M A I N   N E W S

Sun, sand and smiles for Manmohan at SAARC
India has reasons to bask as the 17th summit gets
underway in Maldives

Raj Chengappa, Editor-in-Chief in Maldives

Gan, November 9
If you walk on any island in the Maldives for more than two kilometers on either side, you are likely to fall into the sea! That’s how small they are. Maldives is a cluster of 26 atolls that are spread so far apart that island hopping can be maddeningly slow. Heads of states and delegates to the 17th South Asian Association for Regional Cooperation (SAARC) discovered this when they descended on this tiny country.

To get to the coral-blue island of Gan at the Addu atoll where the SAARC summit is being held, the PM and his entourage had to change aircraft at Male, as the airport was not designed for landing heavier aircraft such as Air India’s Boeing 747. The flight from Male to Gan takes an hour by an Airbus A 310 and is a bit like going from Delhi to Srinagar.

From the Gan landing airstrip to Shangrila resort where the summit leaders are being hosted, the Prime Minister had to take a 20-minute ride in a speed boat. If ‘Building bridges’ is the theme of the 2011 SAARC summit, it should perhaps begin by improving connectivity in the Maldives! Apart from bridging the trust deficit that still remains between SAARC countries.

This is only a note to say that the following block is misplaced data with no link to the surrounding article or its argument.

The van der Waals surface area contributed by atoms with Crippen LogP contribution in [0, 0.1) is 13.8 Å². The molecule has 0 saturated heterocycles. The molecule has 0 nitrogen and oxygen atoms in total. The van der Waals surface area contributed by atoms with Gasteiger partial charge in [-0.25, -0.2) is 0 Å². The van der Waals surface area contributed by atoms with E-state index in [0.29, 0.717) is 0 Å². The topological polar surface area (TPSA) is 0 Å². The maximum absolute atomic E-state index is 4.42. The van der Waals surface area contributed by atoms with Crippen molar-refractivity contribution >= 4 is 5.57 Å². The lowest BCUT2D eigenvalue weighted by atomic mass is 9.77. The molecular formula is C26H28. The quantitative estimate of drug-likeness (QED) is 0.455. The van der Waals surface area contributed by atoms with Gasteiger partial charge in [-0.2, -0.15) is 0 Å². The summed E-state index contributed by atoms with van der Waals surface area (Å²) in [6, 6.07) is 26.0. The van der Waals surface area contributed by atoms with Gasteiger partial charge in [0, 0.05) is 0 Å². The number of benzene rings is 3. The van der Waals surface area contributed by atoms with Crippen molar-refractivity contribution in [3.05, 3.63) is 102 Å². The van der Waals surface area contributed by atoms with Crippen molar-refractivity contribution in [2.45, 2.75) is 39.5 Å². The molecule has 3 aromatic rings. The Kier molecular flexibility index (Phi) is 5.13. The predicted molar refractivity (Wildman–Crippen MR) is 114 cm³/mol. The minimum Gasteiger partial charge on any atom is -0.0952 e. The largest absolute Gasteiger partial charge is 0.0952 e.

No one is complaining though, least of all Manmohan Singh, who along with his wife Gursharan Kaur, seemed relaxed when he arrived at Gan. Unlike Delhi, where the winter chill had set in, Maldives' climate is balmy with temperatures averaging 30 degrees centigrade. The weather was not the only reason that made the Prime Minister look warmly upon his visit. India is really the Big Daddy in the region, the one with an Everest of an economy compared to its South Asian compatriots and has deep pockets to bankroll some of its neighbours’ developmental efforts.

In the past three months, domestically even as his beleaguered government, marred by scams and coalition showdowns, spirals into a tailspin on foreign affairs the prime minister has reason to bask in the Maldivian sun and smile, especially at the progress achieved in India’s strategic backyard. From September onwards, Manmohan Singh’s government has dazzled the world with some deft footwork while dealing with its neighbours.

That it did by entering into a landmark security pact with Afghanistan, signing a historic border settlement with Bangladesh, hosting Myanmar’s powerful military leader, having a firm word with the Sri Lankan President in New York over the problems of the Tamil minority, providing a perfect honeymoon getaway for Bhutan’s newly wedded king and, most importantly, getting Pakistan to finally grant India the status of Most Favoured Nation for trade. While Pakistan has exhibited some ambivalence on the issue since then, clarity on the MFN status is expected when Manmohan Singh meets Pakistan Prime Minister Yousuf Raza Gilani at a bilateral summit on the sidelines of SAARC early Thursday morning.